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Tuesday, June 27, 2017

Same-sex marriage after Obergefell (SCOTUS symposium)

Yesterday the Supreme Court took action in two different cases about same-sex marriage. In one, Pavan v. Smith, the court summarily reversed an Arkansas Supreme Court decision about Arkansas's birth-certificate regime, concluding that because "Arkansas law makes birth certificates about more than just genetics" and sometimes allows spouses who are not biological parents to be listed on the birth certificate, it must extend the same recognition to same-sex couples.

Justice Neil M. Gorsuch dissented (joined by Justices Clarence Thomas and Samuel A. Alito Jr.). Interestingly, Gorsuch did not quarrel with the correctness of Obergefell, but rather suggested that the case did not meet the standards for summary reversal, which he said is "usually reserved for cases 'where the law is settled and stable, the facts are not in dispute, and the decision below is clearly in error.'" (As an aside, I take it that these criteria are supposed to be necessary, but not sufficient, conditions for summary reversal -- the court certainly does not summarily reverse every case that is a clear error in the application of settled law. And as I've written extensively in "The Supreme Court's Shadow Docket," it is actually quite a parlor game to figure out what, in practice, the criteria for summary reversal really are.)

In the other case, Masterpiece Cakeshop v. Colorado Civil Rights Commission, the court granted certiorari to consider whether the Constitution exempts a "cake artist" from a law requiring him to make cakes for same-sex marriages and opposite-sex marriages alike. I should eat a little crow on this one, because for weeks I have been confidently predicting to my colleagues that the court was not going to grant cert in this case (even though I thought that it should). But after a record-setting 14 times being relisted for conference, the case is now on the merits docket.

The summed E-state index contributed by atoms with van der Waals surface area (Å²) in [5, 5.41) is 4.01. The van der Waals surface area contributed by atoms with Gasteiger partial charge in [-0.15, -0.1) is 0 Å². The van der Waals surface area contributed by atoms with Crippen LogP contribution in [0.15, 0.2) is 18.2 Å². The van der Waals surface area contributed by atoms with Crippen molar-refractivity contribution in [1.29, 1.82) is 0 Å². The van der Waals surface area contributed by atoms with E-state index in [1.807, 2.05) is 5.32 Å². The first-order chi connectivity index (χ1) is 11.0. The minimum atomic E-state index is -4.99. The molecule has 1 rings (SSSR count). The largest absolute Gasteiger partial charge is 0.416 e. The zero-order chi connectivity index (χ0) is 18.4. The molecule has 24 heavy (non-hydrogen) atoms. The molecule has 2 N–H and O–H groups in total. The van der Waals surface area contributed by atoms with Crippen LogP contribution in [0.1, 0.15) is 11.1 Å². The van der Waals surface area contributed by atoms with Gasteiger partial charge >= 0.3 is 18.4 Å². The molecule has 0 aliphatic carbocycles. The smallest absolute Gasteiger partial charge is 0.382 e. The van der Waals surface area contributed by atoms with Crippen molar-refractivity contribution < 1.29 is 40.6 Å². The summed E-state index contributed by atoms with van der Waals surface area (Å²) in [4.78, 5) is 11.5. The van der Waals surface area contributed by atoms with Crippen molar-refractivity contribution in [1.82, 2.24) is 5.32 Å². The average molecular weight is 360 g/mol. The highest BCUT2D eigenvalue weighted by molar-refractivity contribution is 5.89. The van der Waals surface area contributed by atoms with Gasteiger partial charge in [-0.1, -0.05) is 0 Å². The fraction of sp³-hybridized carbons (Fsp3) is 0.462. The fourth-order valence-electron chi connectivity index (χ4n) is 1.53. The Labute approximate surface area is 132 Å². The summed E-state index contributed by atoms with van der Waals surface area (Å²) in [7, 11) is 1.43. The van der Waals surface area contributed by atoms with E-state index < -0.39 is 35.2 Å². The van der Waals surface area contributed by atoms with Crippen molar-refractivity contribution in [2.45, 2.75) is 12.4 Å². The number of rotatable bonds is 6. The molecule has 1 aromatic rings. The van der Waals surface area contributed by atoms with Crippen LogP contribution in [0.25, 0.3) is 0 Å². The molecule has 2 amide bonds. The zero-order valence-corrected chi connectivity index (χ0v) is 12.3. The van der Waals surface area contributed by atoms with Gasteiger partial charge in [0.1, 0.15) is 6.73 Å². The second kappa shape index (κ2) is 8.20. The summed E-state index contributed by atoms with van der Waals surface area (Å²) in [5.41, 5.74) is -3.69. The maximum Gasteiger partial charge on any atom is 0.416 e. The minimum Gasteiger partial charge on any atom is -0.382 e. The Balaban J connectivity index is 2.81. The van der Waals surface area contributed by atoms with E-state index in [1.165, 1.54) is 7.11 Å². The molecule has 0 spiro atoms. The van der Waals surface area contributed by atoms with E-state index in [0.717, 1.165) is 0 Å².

The underlying legal issues in both cases are quite different, but I see them as sharing a fundamental theme -- the question of what and how much is supposed to be settled by the Supreme Court's decision in Obergefell. Was the decision supposed to basically end national debates about the status and rights of same-sex couples, or does it still leave space to debate the narrowing or extension of these rights? To be clear, I am not talking about the fundamental holding of Obergefell, which I suspect is already more secure than the holding in Roe v. Wade, but about the broader message to society -- the music, not the words.

Indeed, this theme makes me wonder if the court's actions in these two cases were actually causally related. As noted above, Masterpiece Cakeshop was relisted over and over and over again, which usually means that a case is not going to be granted. Rather, it looks like somebody was writing a dissent from the denial or cert. that changed a mind or two at the final moment. (If there were four votes to grant once Gorsuch joined the court, it could have been granted as early as April, at least eight relists ago.) I wonder -- and this is rank speculation -- if one of the justices became concerned with the possible maximalist implications of the Pavan summary reversal, and changed his vote to "grant" in Masterpiece Cakeshop.

[Cross-posted at the Volokh Conspiracy.]

Posted by Will Baude on June 27, 2017 at 01:03 PM in 2018 End of Term | Permalink


The "parlor game" point is well taken.

This isn't the first time down this road. To take a famous case, Brown v. Bd. specifically noted how education was involved in a long passage. Then, without comment, it was applied to a range of public accommodations.

Gorsuch's dissent still probably made too many things open to dispute even if we are supposed to take that rule on face value.

As to the cakeshop ruling, of course, the question very well can arise even without a federal constitutional right to same sex marriage. Local discrimination law in fact repeatedly goes further in that sense. So ending the debate isn't the end of the day there.

Posted by: Joe | Jun 27, 2017 1:52:53 PM

The grant in Masterpiece reminds me of the grant in Fisher II, which was also granted on the last day of term after a sufficient number of relists that most people expected it would be denied with dissent. (Just five though--not as many as Masterpiece!) Given that the petitioners lost in Fisher II, I've wondered since whether the delay in the cert grant was related to the case's prospects on the merits: perhaps one or more of the conservative justices doubted Kennedy's vote and voted against cert until cajoled into doing otherwise by his colleagues. I wonder the same thing about the Masterpiece grant.

Posted by: JHW | Jun 27, 2017 1:31:41 PM

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